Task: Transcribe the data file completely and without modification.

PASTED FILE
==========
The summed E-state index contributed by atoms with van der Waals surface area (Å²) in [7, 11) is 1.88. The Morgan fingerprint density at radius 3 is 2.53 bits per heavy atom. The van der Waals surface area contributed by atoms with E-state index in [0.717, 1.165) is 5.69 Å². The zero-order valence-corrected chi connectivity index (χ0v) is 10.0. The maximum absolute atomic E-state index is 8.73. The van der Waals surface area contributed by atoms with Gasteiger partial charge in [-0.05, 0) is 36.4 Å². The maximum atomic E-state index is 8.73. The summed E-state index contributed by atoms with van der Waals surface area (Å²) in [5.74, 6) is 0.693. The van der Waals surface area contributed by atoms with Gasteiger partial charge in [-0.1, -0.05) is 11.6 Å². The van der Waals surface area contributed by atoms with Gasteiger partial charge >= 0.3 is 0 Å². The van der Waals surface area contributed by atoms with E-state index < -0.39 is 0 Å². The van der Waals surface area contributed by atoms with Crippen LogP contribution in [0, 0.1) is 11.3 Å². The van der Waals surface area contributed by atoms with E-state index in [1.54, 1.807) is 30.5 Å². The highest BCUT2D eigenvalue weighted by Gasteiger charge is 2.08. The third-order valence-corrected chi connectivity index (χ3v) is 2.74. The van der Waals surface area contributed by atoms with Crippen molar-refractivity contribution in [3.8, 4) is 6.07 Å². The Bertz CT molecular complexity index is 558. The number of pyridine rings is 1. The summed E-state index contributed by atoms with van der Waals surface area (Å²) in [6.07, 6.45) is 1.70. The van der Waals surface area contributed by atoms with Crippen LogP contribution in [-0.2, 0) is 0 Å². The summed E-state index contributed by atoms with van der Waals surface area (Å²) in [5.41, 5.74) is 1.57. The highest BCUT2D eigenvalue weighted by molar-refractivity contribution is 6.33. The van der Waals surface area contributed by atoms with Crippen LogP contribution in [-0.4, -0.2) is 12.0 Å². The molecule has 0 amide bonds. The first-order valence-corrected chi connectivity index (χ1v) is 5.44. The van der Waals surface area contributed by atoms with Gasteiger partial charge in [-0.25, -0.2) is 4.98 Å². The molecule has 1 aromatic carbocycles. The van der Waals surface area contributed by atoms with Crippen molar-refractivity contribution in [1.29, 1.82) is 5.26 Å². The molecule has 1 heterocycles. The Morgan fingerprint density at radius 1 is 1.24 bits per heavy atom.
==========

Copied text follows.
The summed E-state index contributed by atoms with van der Waals surface area (Å²) in [7, 11) is 1.88. The Morgan fingerprint density at radius 3 is 2.53 bits per heavy atom. The van der Waals surface area contributed by atoms with E-state index in [0.717, 1.165) is 5.69 Å². The zero-order valence-corrected chi connectivity index (χ0v) is 10.0. The maximum absolute atomic E-state index is 8.73. The van der Waals surface area contributed by atoms with Gasteiger partial charge in [-0.05, 0) is 36.4 Å². The maximum atomic E-state index is 8.73. The summed E-state index contributed by atoms with van der Waals surface area (Å²) in [5.74, 6) is 0.693. The van der Waals surface area contributed by atoms with Gasteiger partial charge in [-0.1, -0.05) is 11.6 Å². The van der Waals surface area contributed by atoms with Gasteiger partial charge >= 0.3 is 0 Å². The van der Waals surface area contributed by atoms with E-state index < -0.39 is 0 Å². The van der Waals surface area contributed by atoms with Crippen LogP contribution in [0, 0.1) is 11.3 Å². The van der Waals surface area contributed by atoms with E-state index in [1.54, 1.807) is 30.5 Å². The highest BCUT2D eigenvalue weighted by Gasteiger charge is 2.08. The third-order valence-corrected chi connectivity index (χ3v) is 2.74. The van der Waals surface area contributed by atoms with Crippen molar-refractivity contribution in [3.8, 4) is 6.07 Å². The Bertz CT molecular complexity index is 558. The number of pyridine rings is 1. The summed E-state index contributed by atoms with van der Waals surface area (Å²) in [6.07, 6.45) is 1.70. The van der Waals surface area contributed by atoms with Crippen LogP contribution in [-0.2, 0) is 0 Å². The summed E-state index contributed by atoms with van der Waals surface area (Å²) in [5.41, 5.74) is 1.57. The highest BCUT2D eigenvalue weighted by molar-refractivity contribution is 6.33. The van der Waals surface area contributed by atoms with Crippen LogP contribution in [-0.4, -0.2) is 12.0 Å². The molecule has 0 amide bonds. The first-order valence-corrected chi connectivity index (χ1v) is 5.44. The van der Waals surface area contributed by atoms with Gasteiger partial charge in [-0.25, -0.2) is 4.98 Å². The molecule has 1 aromatic carbocycles. The van der Waals surface area contributed by atoms with Crippen molar-refractivity contribution in [1.29, 1.82) is 5.26 Å². The molecule has 1 heterocycles. The Morgan fingerprint density at radius 1 is 1.24 bits per heavy atom.